November Unemployment Rises to 9.8 Percent

VIDEO: Unemployment rose and only 39,000 jobs were created in November.

Non-farm payrolls rose by a disappointing 39,000 jobs in November as the unemployment rate edged up to 9.8 percent, the government said Friday.

November hiring rose by much less than the 150,000 jobs economists were expecting. The unemployment rate was forecast to hold steady from October's 9.6 percent, but instead it increased to 9.8 percent.

Click here for more details on today's employment report. For analysis by economists, click here.

The report is more bad news about hiring at a time when big business is awash in gravy.

In the third quarter, U.S. business earned profits at a rate of $1.659 trillion a year—the highest in history, unadjusted for inflation. That's a sea change from the start of the great recession in 2008, when the bottom fell out of corporate profits and workers were pushed out the door at a record pace.

Walker Lewis, chairman and founder of Devon Value Advisors, which tells companies how to maximize their market value, says his own analysis of profits (pre-tax operating return on operating capital) shows they have doubled from 15 percent to 30 percent over the last quarter century. "It's a chart with a steady progression," he says, and the direction is up.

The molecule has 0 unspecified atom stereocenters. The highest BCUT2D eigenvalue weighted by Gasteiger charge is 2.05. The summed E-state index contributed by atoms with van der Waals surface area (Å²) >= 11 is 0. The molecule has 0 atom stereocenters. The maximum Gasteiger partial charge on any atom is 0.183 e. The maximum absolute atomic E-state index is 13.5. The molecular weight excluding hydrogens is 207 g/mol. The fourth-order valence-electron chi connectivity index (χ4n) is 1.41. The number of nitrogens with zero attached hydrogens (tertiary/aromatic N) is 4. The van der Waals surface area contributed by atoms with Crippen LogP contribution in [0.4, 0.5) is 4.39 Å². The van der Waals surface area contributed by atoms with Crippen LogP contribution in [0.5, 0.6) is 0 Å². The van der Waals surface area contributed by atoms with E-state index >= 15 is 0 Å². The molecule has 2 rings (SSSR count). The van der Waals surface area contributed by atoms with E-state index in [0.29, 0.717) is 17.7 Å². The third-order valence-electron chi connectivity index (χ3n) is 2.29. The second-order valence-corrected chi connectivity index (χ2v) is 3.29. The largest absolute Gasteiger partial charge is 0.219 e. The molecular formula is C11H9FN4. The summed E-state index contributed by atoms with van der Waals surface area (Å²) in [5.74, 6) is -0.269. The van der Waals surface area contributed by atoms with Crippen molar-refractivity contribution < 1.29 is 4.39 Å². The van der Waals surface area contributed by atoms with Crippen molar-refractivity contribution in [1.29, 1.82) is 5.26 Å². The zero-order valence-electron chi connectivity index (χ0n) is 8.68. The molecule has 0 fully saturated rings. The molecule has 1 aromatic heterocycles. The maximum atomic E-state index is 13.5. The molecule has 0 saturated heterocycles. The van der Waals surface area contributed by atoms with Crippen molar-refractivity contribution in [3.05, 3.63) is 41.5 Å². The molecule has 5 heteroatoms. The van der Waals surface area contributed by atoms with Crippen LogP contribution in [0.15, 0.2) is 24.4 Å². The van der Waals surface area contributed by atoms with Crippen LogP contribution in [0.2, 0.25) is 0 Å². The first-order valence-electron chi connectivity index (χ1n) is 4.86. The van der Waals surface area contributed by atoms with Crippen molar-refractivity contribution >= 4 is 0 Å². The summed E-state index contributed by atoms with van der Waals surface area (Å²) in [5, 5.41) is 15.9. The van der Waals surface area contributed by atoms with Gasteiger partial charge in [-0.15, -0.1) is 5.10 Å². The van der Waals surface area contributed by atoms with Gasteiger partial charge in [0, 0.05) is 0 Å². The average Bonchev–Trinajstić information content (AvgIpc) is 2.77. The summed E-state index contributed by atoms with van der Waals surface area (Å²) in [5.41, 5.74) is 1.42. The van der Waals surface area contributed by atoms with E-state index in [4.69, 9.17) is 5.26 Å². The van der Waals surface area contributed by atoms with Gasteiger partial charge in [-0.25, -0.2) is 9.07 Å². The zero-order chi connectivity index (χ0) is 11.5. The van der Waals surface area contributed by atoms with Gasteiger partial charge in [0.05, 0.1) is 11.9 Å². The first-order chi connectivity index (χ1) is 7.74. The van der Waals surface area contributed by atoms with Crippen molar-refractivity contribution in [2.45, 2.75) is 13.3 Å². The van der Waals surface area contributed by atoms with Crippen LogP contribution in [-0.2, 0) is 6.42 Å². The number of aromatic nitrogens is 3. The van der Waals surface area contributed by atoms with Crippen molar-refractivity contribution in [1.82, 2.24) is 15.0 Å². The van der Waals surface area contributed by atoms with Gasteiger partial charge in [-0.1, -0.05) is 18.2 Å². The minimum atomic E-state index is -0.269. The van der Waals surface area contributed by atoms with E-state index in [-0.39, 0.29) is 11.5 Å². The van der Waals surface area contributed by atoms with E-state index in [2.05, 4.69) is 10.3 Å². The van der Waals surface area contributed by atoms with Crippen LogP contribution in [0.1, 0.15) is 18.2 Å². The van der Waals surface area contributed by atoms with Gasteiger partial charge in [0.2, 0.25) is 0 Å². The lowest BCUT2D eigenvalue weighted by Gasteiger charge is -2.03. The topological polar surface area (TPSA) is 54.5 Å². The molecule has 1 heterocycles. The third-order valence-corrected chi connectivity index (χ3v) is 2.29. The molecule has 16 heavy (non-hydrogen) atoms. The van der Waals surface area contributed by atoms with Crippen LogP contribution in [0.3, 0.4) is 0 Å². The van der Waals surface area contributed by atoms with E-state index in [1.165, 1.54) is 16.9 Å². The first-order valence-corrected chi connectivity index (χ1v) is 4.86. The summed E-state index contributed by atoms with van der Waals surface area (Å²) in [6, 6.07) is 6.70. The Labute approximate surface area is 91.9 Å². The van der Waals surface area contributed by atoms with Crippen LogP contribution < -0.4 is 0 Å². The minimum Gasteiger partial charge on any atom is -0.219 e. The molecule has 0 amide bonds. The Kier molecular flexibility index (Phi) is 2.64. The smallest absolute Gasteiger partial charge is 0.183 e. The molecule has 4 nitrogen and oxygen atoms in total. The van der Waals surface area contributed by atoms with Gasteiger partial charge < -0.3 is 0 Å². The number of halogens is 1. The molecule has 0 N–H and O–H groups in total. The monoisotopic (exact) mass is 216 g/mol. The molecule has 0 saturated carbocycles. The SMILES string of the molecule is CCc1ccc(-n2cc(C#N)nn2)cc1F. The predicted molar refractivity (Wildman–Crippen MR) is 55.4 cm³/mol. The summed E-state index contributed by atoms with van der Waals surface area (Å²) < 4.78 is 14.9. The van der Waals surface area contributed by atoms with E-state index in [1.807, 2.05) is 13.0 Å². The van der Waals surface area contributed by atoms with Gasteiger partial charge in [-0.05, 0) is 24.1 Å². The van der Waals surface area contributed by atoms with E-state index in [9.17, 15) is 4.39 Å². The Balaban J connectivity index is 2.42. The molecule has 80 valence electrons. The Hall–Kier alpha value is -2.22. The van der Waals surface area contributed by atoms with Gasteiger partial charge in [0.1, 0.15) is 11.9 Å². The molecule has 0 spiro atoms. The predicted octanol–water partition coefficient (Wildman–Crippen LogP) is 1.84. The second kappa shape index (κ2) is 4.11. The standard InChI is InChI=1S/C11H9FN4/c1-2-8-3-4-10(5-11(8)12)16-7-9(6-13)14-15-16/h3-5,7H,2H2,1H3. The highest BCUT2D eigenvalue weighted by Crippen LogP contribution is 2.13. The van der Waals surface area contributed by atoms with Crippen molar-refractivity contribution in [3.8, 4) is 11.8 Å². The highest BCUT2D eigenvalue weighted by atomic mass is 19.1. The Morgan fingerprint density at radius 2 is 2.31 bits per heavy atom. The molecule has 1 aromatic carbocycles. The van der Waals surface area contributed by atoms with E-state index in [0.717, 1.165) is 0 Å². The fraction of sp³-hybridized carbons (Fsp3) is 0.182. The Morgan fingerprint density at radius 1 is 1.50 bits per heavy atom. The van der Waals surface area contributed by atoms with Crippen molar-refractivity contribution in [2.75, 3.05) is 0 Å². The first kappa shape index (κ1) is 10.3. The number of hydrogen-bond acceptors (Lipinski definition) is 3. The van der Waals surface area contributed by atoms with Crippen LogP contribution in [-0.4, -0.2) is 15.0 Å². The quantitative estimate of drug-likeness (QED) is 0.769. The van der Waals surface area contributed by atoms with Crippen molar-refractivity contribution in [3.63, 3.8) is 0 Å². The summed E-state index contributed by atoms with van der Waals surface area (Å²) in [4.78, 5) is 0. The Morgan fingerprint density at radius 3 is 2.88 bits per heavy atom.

As for money-in-the-bank, the S&P 500's non-financial companies are presently sitting on $1 trillion in cash or cash-equivalents. The last person who saved like that for a rainy day was Noah.

But much to the chargrin of the unemployed and government policymakers, companies aren't lavishing their largess on labor.

Somewhere between 15 and 27 million people, depending on how you figure it, remain unemployed.

"Shameful," DeAnn McEwen, a member of the Council of Presidents of the California Nurses Association, calls the situation. Her members, after layoffs, are suffering: "There's just that much more work for those left behind."

Employers don't need to hire. They are aren't getting more work out of fewer people, thanks to what Daniel Pedrotty, director of the AFL-CIO's Office of Investment, calls a climate of fear: "There are five applicants for every opening. You have to work harder or your job either will be done away with or outsourced. Companies would just as soon open a factory in India as in Peoria."

Despite what he calls corporate "whining" about Washington's having an anti-business attitude, "There's never been a better time for the private sector. The Fed is keeping interest rates at record lows. Washington is telling federal employees to take a pay freeze, while doing nothing about Wall Street pay."

While CEOs award themselves "outrageous bonuses," says Pedrotty, the little man is hurting.

"Half the people out of work have been unemployed for over six months. They're burned out. They're got the makings of a permanent under-class. We all know where that leads. Our country is at a point where things are really going to get bad. But you'd never know it, to visit a corporate board room. They're sitting on cash--holding our economy hostage."

Lewis sees things differently.

"It's no big mystery," says he, why business isn't hiring: For 20 years management has been investing in technology to improve productivity. And for the last ten years, CEOs have been frustrated not to be able to shed people.

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